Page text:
Internationally, the medical profession is moving away from naming diseases after their founder. In fact, in the last few years, many conditions have been stripped of their eponymous names and replaced with more descriptive terms, often describing the underlying pathological process. An example of this is the rebirth of Wegener’s granulomatosis as Granulomatosis with Polyangiitis. Just as sometimes the colonial name of Calcutta tipples of my tongue (instead if its rightful name of Kolkata), it can be hard to move away from an often used, familiar medical term. And diagnosing someone with Wegener’s seems much less of a mouthful than with granulomatosis with polyangiitis.

Other than the fact that using these eponymous names leads to dilemas revolving around whether or not the possessive form of the name should be used (Parkinson’s disease or Parkinson disease?), it can lead to other problems too.

In one of my first few months on a German ward, I was asked by a patient if it was possible that he may have `Pfeiffersches Drüsenfieber`? After asking him to repeat the name of this disease 3 times and still not knowing what it could possibly be, I found myself in the difficult position of having to admit to a patient that he had apparently located a (clearly large) gap in my medical knowledge. Checking up on it later though, I found out that this was the eponymous name for infectious mononucleosis, or glandular fever as commonly referred to in England. (Such a common disease, that you would be right to be worried if your doctor had never heard of it.) I had however simply never heard the term Pfeiffer’s disease, which is in honour of the German pediatrician, Emil Pfeiffer, who first reported clusters of the illness in 1889.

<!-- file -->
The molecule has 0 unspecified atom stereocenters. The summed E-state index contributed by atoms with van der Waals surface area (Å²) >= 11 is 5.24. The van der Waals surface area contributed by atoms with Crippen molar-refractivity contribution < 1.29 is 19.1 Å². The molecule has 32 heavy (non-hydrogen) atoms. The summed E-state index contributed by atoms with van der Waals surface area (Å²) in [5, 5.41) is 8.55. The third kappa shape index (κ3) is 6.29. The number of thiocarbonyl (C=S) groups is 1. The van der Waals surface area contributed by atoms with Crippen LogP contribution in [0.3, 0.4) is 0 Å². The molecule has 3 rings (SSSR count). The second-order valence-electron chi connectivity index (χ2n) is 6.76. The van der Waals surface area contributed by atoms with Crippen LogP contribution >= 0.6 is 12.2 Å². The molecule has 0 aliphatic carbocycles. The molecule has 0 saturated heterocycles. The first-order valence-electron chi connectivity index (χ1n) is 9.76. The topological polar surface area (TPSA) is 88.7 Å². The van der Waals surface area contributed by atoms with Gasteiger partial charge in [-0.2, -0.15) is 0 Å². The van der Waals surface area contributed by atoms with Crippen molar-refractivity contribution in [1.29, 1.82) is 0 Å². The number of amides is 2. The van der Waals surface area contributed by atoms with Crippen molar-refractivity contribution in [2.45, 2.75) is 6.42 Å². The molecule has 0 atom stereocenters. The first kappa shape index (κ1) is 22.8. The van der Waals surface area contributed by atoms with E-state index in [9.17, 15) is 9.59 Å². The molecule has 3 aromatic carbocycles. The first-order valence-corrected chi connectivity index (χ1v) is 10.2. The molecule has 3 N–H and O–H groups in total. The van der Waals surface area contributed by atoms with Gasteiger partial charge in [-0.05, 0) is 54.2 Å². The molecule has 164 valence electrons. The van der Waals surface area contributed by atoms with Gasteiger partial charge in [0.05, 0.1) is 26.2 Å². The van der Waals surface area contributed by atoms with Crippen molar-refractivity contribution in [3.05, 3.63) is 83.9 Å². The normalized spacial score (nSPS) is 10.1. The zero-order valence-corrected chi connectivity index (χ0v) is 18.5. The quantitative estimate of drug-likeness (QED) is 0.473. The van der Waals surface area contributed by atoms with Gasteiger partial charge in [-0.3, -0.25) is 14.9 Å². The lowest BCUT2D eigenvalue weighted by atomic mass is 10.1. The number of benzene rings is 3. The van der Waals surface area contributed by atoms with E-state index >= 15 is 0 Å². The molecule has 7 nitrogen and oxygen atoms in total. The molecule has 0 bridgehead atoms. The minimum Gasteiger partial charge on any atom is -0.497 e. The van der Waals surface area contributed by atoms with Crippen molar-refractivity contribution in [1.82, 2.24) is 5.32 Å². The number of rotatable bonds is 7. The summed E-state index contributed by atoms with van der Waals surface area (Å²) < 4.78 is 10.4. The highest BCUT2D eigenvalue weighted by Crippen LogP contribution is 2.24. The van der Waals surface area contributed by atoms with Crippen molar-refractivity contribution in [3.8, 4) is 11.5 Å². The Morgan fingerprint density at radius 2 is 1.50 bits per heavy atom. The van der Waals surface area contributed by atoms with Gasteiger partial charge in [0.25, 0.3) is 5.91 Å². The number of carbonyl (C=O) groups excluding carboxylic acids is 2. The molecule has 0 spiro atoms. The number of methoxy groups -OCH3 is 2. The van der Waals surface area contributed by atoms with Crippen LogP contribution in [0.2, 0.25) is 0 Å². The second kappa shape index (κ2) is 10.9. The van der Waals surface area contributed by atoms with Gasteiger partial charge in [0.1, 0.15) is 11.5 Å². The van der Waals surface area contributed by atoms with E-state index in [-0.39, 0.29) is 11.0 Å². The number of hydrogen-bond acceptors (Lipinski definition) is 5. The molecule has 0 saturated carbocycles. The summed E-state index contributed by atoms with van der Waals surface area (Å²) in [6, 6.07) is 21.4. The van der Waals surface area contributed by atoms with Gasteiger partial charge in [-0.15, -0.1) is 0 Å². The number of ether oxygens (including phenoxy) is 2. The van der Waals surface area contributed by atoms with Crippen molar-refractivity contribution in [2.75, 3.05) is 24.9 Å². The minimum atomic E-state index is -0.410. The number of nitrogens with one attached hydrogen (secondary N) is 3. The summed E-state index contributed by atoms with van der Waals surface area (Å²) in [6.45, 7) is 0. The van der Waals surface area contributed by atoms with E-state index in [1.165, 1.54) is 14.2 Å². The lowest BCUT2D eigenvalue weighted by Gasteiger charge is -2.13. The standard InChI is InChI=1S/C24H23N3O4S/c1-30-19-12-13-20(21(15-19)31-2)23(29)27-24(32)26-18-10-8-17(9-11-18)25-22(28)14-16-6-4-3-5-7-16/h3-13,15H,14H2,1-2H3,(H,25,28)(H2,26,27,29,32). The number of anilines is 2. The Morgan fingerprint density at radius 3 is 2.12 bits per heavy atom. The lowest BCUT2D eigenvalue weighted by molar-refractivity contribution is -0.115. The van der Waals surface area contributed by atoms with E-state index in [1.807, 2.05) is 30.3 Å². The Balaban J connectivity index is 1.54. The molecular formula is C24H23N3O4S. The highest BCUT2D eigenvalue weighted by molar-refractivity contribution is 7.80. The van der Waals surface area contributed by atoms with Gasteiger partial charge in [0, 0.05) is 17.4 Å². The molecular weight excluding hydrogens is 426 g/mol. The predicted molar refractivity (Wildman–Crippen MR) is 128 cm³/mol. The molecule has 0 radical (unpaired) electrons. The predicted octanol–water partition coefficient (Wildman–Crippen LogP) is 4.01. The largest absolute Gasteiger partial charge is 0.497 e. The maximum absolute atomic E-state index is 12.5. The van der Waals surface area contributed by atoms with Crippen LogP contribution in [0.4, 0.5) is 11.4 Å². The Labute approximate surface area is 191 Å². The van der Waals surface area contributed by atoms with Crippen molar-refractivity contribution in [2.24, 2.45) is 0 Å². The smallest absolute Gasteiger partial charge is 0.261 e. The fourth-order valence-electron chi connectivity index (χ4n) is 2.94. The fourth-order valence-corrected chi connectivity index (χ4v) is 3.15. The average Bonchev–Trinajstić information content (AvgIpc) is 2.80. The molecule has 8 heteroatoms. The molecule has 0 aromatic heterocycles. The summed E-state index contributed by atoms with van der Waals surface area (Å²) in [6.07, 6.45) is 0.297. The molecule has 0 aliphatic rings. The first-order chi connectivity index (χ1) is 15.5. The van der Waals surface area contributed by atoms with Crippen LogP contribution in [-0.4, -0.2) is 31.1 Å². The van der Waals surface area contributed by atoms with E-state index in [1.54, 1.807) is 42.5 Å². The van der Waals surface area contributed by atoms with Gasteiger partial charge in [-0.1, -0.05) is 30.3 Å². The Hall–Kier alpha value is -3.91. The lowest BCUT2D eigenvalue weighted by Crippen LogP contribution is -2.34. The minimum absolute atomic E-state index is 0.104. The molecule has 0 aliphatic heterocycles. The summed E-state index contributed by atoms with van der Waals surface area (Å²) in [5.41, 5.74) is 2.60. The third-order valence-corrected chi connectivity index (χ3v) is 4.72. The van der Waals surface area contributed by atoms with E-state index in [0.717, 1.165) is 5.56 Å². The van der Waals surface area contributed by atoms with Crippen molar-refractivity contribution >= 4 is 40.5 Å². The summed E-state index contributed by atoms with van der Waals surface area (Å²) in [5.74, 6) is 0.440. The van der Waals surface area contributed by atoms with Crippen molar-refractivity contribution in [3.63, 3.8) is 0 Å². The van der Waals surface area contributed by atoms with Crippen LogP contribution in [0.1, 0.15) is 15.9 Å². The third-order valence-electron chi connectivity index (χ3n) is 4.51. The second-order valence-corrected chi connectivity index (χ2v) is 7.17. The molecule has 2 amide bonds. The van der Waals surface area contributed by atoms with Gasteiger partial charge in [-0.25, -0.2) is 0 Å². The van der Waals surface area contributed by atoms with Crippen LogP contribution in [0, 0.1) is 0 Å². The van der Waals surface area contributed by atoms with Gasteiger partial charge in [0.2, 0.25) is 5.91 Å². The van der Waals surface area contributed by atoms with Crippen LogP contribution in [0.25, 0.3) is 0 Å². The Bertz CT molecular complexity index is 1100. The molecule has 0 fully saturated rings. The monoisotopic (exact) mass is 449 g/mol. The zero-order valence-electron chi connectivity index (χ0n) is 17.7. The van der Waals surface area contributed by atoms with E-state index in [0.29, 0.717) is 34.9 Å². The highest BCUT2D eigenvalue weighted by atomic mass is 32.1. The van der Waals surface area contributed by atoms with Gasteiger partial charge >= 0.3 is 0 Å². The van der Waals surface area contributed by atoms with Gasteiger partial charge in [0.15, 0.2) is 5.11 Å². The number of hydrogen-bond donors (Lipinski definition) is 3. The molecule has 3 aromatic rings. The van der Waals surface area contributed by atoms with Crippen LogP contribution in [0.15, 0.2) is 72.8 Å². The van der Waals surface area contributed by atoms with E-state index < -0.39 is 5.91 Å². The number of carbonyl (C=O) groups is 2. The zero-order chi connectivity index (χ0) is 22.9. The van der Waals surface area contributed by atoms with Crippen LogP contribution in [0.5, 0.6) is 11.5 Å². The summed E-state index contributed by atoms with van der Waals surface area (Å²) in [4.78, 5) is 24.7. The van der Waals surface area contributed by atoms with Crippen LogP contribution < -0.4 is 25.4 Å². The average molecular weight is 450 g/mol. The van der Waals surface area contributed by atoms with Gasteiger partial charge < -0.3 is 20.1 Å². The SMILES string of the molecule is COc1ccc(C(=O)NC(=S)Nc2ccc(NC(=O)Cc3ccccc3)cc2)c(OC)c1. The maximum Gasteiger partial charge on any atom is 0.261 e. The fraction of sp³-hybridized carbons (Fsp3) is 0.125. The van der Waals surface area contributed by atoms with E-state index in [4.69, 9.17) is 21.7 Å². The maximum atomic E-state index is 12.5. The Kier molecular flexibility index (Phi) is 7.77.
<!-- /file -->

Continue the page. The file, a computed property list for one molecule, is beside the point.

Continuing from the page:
Another case which perplexed me was the disease referred to as Morbus Basedow by my colleagues. A condition I had never before heard of. Looking into the history books solves this conundrum. In Great Britain, this autoimmune disease of the thyroid gland is referred to as Grave’s disease after the Irishman Robert James Graves who described a swelling of the thyroid gland and the eyes in 1835. On the continent, the disease carries the name of the German Karl Adolph von Basedow who reported the typical symptoms in 1840.

Clearly the usage of these names reflects a certain sense of pride in each country’s own contribution to the medical field. Descriptive terms would in some cases make it much easier to learn and remember just what exactly the illness does, as well as crossing international borders with more ease. Saying that, a complete renaming of diseases would seem like an affront to the pioneers and discoverers over the centuries who have made the field of medicine what it is today. For this reason, I presume medical students will still be learning about Hashimoto, Huntington, Gilbert, Gaucher and Co. for quite a few years to come.